Household chores are never fun to do, but these tasks shouldn't be causing you physical pain. Chores like mopping, sweeping and dusting often involve a lot of bending and twisting; in our hurry to get them done, we often rush through the job without paying much attention to proper technique. It's no surprise then, that mopping the floor can wreak havoc on your back, especially if you're one of the 80-90% of Americans who report suffering from back pain at some time in their lives. Armed with the right tools and techniques, you can mop the floor effectively without hurting your back.
The Right Tools
A common mistake people make while mopping is to fill their bucket all the way to the top. This makes the bucket too heavy and causes unnecessary strain on the back. Instead, fill the bucket about halfway: it will be easier to lift. If you're near a bathtub, you can also partially fill that with water and eliminate the need to carry a bucket at all.
If you're prone to back pain, it also makes sense to use a sponge mop instead of a string mop. Sponge mops are lighter in weight and tend to have a button on the handle to wring out the sponge head. This method involves less physical strain than constantly bending to wring out a string mop. Some mops even have specially shaped ergonomic handles, which help the user maintain a healthy posture while cleaning the floor.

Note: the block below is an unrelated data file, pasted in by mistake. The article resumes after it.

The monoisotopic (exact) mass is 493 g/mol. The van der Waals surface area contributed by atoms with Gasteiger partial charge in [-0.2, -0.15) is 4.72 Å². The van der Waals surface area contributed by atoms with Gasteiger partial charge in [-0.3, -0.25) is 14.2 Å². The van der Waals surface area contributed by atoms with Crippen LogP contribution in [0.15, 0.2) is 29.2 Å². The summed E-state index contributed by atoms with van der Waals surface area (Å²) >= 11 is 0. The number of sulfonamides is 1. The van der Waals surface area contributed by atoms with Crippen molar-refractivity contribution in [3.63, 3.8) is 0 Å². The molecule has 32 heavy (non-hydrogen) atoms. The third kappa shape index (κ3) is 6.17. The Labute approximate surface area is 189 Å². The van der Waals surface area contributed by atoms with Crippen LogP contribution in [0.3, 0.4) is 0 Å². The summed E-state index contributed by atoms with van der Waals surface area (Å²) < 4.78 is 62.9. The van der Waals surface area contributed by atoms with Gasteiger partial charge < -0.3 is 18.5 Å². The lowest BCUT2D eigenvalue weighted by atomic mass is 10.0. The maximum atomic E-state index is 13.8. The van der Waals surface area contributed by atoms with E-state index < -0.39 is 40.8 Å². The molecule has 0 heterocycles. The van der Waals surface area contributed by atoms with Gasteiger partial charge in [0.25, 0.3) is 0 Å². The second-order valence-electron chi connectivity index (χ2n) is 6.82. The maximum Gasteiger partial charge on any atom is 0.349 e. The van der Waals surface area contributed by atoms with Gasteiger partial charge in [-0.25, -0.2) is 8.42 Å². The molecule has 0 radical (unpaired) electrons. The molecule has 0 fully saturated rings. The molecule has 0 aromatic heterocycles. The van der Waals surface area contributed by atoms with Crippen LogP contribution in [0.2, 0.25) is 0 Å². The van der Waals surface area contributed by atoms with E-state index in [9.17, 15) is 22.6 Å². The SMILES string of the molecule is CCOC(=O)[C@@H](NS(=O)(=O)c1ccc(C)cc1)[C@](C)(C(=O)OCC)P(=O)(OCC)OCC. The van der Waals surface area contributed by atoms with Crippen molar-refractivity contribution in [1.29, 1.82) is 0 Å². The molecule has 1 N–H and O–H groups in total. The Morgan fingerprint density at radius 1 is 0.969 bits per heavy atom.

For a deeper cleaning that goes beyond the scope of a typical mop or bucket, a steam mop is a good option. These tools are fairly lightweight, and break down stubborn dirt without the use of harsh chemicals or manual scrubbing.
The Right Posture
When it's time to mop, work on small sections of the floor at a time. This naturally limits movement and reduces strain. Step over to the next section when you finish one area, instead of bending or leaning over to tackle it. Try to maintain a straight, though not rigid, posture while mopping; avoid bending and twisting if possible.
Most people bend at the waist when it's time to lift the bucket. This method places a strain on the back and can injure an already-weakened spine. Instead, bend at the knees when lifting a bucket or moving objects out of the way on the floor.
Once you have the right tools and techniques at your disposal, it should be easy to mop your floors without hurting your back; however, a few other precautions should be kept in mind. It's hard to maintain good posture and avoid strenuous movements when rushing, so it's best to pick a day to mop when you have ample time to get the job done. If your back is already hurting, it's probably wise to postpone mopping and other cleaning tasks till another day. Finally, it's always best to see a doctor if you have recurring back pain or other ongoing symptoms, to rule out any diseases or other conditions.